Daily digest: A third of U.S. bridges are structurally deficient, a restaurant barge is coming to New York, and more

Drive Safe

Daily digest: A third of U.S. bridges are structurally deficient, a restaurant barge is coming to New York, and more

The fracture in the I-40 bridge, pictured here this month, has existed since 2019, potentially earlier. The Hernando de Soto Bridge, though open again, was just one example of the many American bridges in dire need of repair. (Tennessee Department of Transporation)

Greetings and welcome back to another Friday edition of AN’s daily digest roundup. It’s almost the weekend, so here’s what you need to know going into Saturday and Sunday:

One-third of American bridges are in dire need of repair

The American Road and Transportation Builders Association’s latest evaluation of American infrastructure seems pretty dire. A full 220,000 bridges across the U.S., or 36 percent of the total stock, need repairs, while 79,500 bridges need to be replaced entirely. While a massive bipartisan infrastructure spending bill continues to slowly work its way through the Senate (though seemingly has taken two steps back for every step forward), it’s estimated that it would take 40 years to get through the current backlog of repairs if undertaken at their current pace.

H/t to Construction Dive

A floating restaurant barge will bring pop-up dining to NYC later this September

If you’re aching to dine atop the East River on a 225-foot-long barge and have expensive tastes, then good news; American Express and Resy have teamed up to bring five of New York’s trendiest restaurateurs together from September 17 through 21. The promotion is part of the credit card company’s platinum card launch, and Resy’s Global Dining Access program—pairing the two and giving AMEX premium cardholders exclusive access to four meals on a reservation-only restaurant boat seems like the only logical outcome.

H/t to Architectural Digest

The Meatpacking District moves to permanently ban car traffic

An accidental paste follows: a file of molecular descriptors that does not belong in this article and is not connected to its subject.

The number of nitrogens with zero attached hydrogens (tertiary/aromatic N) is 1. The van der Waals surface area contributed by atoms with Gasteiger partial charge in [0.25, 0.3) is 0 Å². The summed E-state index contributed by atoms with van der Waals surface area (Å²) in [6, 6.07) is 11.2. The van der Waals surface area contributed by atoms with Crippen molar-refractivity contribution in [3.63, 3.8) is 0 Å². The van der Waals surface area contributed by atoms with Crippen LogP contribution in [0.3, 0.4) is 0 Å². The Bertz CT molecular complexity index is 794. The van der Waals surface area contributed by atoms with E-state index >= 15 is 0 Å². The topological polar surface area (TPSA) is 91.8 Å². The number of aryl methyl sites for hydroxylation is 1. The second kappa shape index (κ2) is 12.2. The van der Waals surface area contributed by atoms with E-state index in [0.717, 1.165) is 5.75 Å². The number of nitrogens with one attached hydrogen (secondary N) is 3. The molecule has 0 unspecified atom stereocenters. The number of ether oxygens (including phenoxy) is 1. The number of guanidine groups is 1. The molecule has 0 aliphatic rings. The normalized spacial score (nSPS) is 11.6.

New York City’s Open Streets program has proven a smash hit during the pandemic as frustrated residents were finally handed more open space to walk and dine in, and now the Meatpacking Business Improvement District is making theirs permanent. Three blocks, including Gansevoort Street, Little West 12th Street, West 13th Street along Ninth Avenue and Washington Street, will be sectioned off with planters from now on to keep cars out.

H/t to The Real Deal

A replica White House goes up for sale in Virginia

If you’ve ever wanted to live at 1600 Pennsylvania Avenue but can’t (or don’t want to) become president, there’s another solution. A 12,000-square-foot copy of the White House is now up for sale in Mclean, Virginia, for $2,650,000, just a stone’s throw from its authentic counterpart in Washington, D.C.

H/t to Urban Turf

Carlo Ratti is designing a museum dedicated to carbon fiber, which will be built from the same material

Carlo Ratti Associati has been tapped to design the world’s largest museum to carbon fiber in Piacenza, Italy, for, who else, carbon fiber manufacturer MAE. The museum will renovate an existing warehouse next to MAE’s pilot production plant and will integrate the super-strong, ultralight material into the curtain-like covering for the main entrance. Visitors will also get to see how the material is produced and interact with cutting-edge examples of the material’s use in exhibitions.

H/t to Dezeen

A UNESCO World Heritage Site known for its rock churches comes under attack in Ethiopia

As Ethiopia battles militants from the Tigray People’s Liberation Front (TPLF), the fighting has spilled over into Lalibela, a UNESCO World Heritage Site home to 11 historic rock churches. The TPLF has reportedly taken full control of the area and residents are fleeing, and there are fears of what will happen to the 12th and 13th-century buildings; either at the hands of the TPLF or Ethiopian and Eritrean security forces if they decide to retaliate.

H/t to The Art Newspaper